Birney and How to make the case for Basic Research


I love hanging out with my daughter Rebecca.

 

She’s smart, funny, and most of all, curious. Her curiosity defines her work in ecology and evolutionary biology, and it even leads her into paying attention to her father at times.

 

Last week, walking around the UofT campus, we merged the subjects of “curiosity” and paternal wisdom in a discussion of what some call “curiosity driven research.”

 

“So, I get it, but how do you convince other people that we should spend money on this stuff?” the older of the two said.

 

She had a bag full of answers to draw on.   Researchers with the will to debate the issue can easily recite life-improving discoveries and innovations that have flowed our way because some smart person was trying to understand the world better.  These discoveries share one common characteristic; they were not the thing the researcher was trying to find and did not immediately express practical application.

 

Making the connection between unintended results and unrelated intent can be a hard sell, and it makes it easy for uninformed critics to believe what they want - and for a father to tease his scientist daughter.  But as I began to pursue the point, we passed by the Thomas Fisher Rare Book Library on St. George, and I was distracted.

 

“Hey, I always wanted to visit that place,” I said. “Do you mind if we go in for a second ?”
 

I knew the Fisher Library to be the repository of correspondence from and to Leacock Medalist and poet Earle Birney.  It always amused me that McClelland & Stewart, the publisher of Birney’s novel Turvey, felt it appropriate to delete all of the swear words from a satire on war.  I thought it would be even more amusing if I could find correspondence around this decision.

It was meant as a short detour on the way to Becky’s lab, but the staff at the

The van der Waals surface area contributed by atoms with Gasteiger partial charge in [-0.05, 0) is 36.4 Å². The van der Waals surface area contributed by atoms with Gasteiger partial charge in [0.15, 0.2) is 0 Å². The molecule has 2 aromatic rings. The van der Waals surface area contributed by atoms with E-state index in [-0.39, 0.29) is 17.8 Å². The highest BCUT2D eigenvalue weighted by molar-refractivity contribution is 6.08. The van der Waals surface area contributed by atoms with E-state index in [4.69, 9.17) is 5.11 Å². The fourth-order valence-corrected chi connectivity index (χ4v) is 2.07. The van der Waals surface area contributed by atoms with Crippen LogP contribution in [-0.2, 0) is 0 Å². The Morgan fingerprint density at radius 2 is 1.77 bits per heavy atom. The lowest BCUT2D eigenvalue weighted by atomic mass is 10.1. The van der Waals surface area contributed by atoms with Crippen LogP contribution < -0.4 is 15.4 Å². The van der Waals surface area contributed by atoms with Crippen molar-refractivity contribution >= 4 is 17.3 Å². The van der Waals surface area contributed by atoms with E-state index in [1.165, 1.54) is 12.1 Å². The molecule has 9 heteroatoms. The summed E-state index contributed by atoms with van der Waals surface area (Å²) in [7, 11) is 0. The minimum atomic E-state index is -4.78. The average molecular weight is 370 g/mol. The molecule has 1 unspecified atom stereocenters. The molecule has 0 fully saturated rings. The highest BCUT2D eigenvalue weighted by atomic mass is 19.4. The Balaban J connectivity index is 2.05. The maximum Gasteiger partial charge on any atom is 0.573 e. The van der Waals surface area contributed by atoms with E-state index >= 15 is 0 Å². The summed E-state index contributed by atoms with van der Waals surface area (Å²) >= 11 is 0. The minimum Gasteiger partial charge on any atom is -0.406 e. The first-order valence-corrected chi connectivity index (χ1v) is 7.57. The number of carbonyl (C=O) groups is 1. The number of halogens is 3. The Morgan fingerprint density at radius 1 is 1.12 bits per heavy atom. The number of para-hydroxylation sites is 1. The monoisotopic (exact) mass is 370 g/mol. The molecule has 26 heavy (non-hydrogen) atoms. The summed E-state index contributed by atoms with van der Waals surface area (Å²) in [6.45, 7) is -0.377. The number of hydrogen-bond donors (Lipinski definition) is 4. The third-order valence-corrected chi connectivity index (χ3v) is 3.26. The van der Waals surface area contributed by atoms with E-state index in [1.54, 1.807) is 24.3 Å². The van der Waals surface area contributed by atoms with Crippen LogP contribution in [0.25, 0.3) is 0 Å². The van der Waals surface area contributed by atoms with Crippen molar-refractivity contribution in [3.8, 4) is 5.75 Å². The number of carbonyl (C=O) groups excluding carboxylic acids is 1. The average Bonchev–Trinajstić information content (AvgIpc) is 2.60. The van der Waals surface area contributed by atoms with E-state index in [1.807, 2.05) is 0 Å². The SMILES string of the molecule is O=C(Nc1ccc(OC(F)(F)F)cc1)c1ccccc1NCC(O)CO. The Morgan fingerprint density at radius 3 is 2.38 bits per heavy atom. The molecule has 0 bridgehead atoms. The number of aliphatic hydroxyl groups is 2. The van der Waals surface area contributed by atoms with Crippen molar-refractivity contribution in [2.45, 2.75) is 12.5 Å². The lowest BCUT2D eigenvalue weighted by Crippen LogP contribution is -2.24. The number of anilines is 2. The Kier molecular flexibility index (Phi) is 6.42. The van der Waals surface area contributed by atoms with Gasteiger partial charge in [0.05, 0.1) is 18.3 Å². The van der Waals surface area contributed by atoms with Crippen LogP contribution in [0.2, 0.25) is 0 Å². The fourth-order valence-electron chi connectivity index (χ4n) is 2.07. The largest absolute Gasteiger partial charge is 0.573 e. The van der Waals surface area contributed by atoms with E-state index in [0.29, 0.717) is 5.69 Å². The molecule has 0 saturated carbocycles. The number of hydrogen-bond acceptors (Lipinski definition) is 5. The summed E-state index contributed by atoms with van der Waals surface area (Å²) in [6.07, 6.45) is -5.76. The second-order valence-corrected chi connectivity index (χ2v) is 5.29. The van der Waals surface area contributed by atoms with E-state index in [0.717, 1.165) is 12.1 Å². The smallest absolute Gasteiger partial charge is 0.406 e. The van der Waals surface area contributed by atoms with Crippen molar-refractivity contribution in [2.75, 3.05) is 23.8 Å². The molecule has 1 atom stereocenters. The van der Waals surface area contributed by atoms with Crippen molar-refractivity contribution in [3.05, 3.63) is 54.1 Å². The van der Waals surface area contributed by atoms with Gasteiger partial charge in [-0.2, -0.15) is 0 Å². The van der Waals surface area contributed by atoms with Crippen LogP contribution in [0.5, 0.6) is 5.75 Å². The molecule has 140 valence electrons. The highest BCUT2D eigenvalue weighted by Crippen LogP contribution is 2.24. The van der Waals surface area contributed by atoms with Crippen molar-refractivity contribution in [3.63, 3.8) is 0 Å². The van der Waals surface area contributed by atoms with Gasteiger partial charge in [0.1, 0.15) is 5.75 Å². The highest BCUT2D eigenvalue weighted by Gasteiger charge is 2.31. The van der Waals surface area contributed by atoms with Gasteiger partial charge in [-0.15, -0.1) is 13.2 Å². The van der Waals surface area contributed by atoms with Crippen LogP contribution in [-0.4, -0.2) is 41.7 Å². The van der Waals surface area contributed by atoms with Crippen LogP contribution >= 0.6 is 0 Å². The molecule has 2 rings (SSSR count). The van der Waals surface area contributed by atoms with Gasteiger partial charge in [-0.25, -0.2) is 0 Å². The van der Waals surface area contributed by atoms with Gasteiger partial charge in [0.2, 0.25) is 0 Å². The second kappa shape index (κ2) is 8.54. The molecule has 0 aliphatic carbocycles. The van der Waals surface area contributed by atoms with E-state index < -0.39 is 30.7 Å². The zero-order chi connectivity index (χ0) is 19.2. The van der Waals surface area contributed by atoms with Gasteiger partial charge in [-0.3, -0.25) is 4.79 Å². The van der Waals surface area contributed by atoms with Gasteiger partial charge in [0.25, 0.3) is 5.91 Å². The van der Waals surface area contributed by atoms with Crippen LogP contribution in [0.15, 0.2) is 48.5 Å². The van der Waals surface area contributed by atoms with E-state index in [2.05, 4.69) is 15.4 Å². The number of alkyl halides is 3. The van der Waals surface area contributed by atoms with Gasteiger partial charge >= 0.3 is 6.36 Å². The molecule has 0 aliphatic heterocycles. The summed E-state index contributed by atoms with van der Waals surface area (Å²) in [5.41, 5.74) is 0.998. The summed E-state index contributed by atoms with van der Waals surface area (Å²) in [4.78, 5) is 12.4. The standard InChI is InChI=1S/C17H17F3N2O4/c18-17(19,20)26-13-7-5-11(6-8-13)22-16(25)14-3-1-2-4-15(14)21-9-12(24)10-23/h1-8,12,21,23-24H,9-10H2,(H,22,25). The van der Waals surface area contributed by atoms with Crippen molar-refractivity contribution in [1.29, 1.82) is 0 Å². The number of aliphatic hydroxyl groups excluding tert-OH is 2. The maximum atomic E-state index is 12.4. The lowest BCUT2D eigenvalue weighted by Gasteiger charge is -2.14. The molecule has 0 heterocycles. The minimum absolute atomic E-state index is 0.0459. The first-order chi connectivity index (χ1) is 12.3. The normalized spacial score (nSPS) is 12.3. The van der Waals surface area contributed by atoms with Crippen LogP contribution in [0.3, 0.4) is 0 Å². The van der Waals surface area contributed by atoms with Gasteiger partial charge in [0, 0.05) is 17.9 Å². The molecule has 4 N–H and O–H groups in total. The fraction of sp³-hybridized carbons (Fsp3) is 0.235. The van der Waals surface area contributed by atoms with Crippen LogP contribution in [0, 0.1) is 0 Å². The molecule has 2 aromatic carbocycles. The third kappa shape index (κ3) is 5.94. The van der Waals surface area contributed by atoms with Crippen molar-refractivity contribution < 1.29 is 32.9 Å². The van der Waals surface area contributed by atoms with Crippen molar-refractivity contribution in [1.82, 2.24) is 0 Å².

Fisher were so accommodating and made it so easy, I soon found myself a registered researcher and booked to review documents in the Reading Room later in the afternoon.

 

We continued on our way to the ecology labs, met more young researchers, and heard more stories of science aimed at answering questions that seemed far from my daily concerns, but were clearly the most important issues in the world to those trying to solve them.  The evolution of vision, whether smaller plant roots can actually be stronger, and what really constitutes an “invasive” species.  I realized then that the way to make a compelling argument for basic research was to make it to those who matter - the young people who need to stay curious, enthused, and driven - not those who don’t want to be convinced.

 

It doesn't matter how much money you throw at research of any kind if the scientists, engineers, and technicians are not curious and enthused about what they are doing.  There won't be results of any kind without these forces – and, in any case, the enthusiasm and curiosity of those directly involved make the best advertising for the worth of any enterprise.   

 


Back at the Fisher library, we scoured the documents for swear words, but came up empty.

 


So, I satisfied myself with copies of other tidbits: a Turvey rejection letter from Putnam and Sons, a doodle drawing from the cover of Don Harron’s Turvey radio script, and notes that Birney made for his UBC Creative Writing class.  These latter scribbles dealt specifically with the issue of humour in writing and revealed some of Birney's personal beliefs.

 


At the registration desk, I explained my interest in Birney and Turvey by pulling out a copy of my book on the Leacock Medal winners.  The librarian said he was surprised that such a work was not in their collection, and this led me to make a donation of my book on the spot, signing it, and transferring it as an “Author’s Presentation” copy for placement in the UofT's Thomas Fisher Rare Book Library. 

My daughter was impressed and that made my day - though it did come at a humbling price. 

 

“See Dad, you never know what will happen if you follow your curiosity.”